Shipping container ‘reinvention’ key for business success

Image from Royal Wolf
Media Release

On first inspection it is not a product that appears to align well with business strategies requiring diversification or innovation.

The ubiquitous, ribbed-steel shipping container that you see stacked in its thousands at ports across the country, is all about no-nonsense functionality. Standard containers traditionally come in two sizes – 20-foot and 40-foot – and a preferred colour of muddy-red.

But Royal Wolf, Australia’s largest supplier of shipping containers for hire, sale and specialised modification in the domestic market, has shown that even the most rigid of products can be re-imagined when a company needs to adapt to the market, and when a society comes calling for solutions.

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In recent years, Royal Wolf’s containers have been deployed for use as university student accommodation, a food market village and, most recently, as crisis accommodation for the homeless in Tasmania.

CEO Neil Littlewood says the “reinvention” of the shipping container has been vital to Royal Wolf’s success over its 25-year history.

The company’s listing on the ASX in 2011 was a capital expansion move to meet the sudden demand from the then booming mining sector for camp accommodation. But when that bubble burst, Royal Wolf took a hit.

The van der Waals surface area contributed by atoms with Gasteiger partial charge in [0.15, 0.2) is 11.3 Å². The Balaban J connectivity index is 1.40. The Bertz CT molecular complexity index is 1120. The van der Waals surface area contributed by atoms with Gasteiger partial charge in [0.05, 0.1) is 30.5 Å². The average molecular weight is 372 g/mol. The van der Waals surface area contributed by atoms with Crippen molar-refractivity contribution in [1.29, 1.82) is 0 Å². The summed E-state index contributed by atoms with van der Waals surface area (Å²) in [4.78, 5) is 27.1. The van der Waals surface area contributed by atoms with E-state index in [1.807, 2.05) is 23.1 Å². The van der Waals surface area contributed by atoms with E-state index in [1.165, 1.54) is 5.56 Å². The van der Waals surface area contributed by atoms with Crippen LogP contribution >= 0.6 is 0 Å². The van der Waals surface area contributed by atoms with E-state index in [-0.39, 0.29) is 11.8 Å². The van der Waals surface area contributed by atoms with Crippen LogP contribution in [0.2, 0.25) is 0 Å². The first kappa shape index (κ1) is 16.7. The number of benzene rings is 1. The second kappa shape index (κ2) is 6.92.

“Yes we did, as did many Australian companies associated with the mining sector,” Mr Littlewood says. “So we came to a rethink of our business. To diversify we turned down the dial on camp accommodation, but we increased the dial on worker accommodation at civil construction sites. That’s where we have built a niche.

“And as a company it helped us learn about ourselves and what we could do.

“Most people have this view that it is just this steel container, but what you can do inside that is quite interesting. People all over the globe have come up with some sensational solutions.”

During the COVID-19 pandemic, Royal Wolf was instrumental in providing emergency response testing stations, and, in Geelong, the modification of a container into a visitors’ pod at an aged care facility.

“Our design team has about 15 different configurations (for pandemic response buildings),” Mr Littlewood says.

The company’s largest long-term solution project has been the 85-container build last year for 180 live-in students at the University of Tasmania’s Sandy Bay campus. As a result of that project, the State Government commissioned Royal Wolf to supply 18 single-person pods for Hobart’s Bethlehem House, a homeless accommodation service for men, and 10 larger shelters for the Hobart Women’s Shelter.

Mr Littlewood says the company and the local team in Hobart found a sense of pride in being able to be part of the solution.

“To me it is about understanding what governments, councils and clients are looking for; analysing that; providing an innovative and individual solution for them; and then delivering on that in a timely manner. That is our core function,” he says.

For more information on how Royal Wolf is helping to put a roof over the head of those who need it most, head here.

 

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